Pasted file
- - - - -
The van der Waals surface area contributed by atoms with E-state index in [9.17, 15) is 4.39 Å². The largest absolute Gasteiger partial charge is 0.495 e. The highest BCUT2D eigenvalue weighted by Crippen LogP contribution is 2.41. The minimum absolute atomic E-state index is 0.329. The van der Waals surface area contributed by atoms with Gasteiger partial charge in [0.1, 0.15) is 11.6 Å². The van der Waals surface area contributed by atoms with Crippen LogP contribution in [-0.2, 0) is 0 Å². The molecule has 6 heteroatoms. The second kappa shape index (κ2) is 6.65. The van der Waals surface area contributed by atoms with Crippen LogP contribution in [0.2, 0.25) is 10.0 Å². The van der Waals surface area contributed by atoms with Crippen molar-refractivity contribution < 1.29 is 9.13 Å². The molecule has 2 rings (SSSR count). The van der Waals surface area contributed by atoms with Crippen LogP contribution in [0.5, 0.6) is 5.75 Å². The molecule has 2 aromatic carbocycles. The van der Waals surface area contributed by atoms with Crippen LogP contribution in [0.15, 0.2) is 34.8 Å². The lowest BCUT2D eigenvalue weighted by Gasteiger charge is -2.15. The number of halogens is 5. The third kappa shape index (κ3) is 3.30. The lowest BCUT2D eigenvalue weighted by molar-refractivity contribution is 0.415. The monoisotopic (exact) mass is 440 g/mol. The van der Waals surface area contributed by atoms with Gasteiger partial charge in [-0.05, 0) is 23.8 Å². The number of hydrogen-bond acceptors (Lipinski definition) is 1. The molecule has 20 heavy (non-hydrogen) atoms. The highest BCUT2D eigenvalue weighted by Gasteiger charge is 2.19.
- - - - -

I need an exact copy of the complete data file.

The van der Waals surface area contributed by atoms with E-state index in [9.17, 15) is 4.39 Å². The largest absolute Gasteiger partial charge is 0.495 e. The highest BCUT2D eigenvalue weighted by Crippen LogP contribution is 2.41. The minimum absolute atomic E-state index is 0.329. The van der Waals surface area contributed by atoms with Gasteiger partial charge in [0.1, 0.15) is 11.6 Å². The van der Waals surface area contributed by atoms with Crippen LogP contribution in [-0.2, 0) is 0 Å². The molecule has 6 heteroatoms. The second kappa shape index (κ2) is 6.65. The van der Waals surface area contributed by atoms with Crippen LogP contribution in [0.2, 0.25) is 10.0 Å². The van der Waals surface area contributed by atoms with Crippen molar-refractivity contribution < 1.29 is 9.13 Å². The molecule has 2 rings (SSSR count). The van der Waals surface area contributed by atoms with Crippen LogP contribution in [0.5, 0.6) is 5.75 Å². The molecule has 2 aromatic carbocycles. The van der Waals surface area contributed by atoms with Crippen LogP contribution in [0.15, 0.2) is 34.8 Å². The lowest BCUT2D eigenvalue weighted by Gasteiger charge is -2.15. The number of halogens is 5. The third kappa shape index (κ3) is 3.30. The lowest BCUT2D eigenvalue weighted by molar-refractivity contribution is 0.415. The monoisotopic (exact) mass is 440 g/mol. The van der Waals surface area contributed by atoms with Gasteiger partial charge in [-0.05, 0) is 23.8 Å². The number of hydrogen-bond acceptors (Lipinski definition) is 1. The molecule has 20 heavy (non-hydrogen) atoms. The highest BCUT2D eigenvalue weighted by Gasteiger charge is 2.19.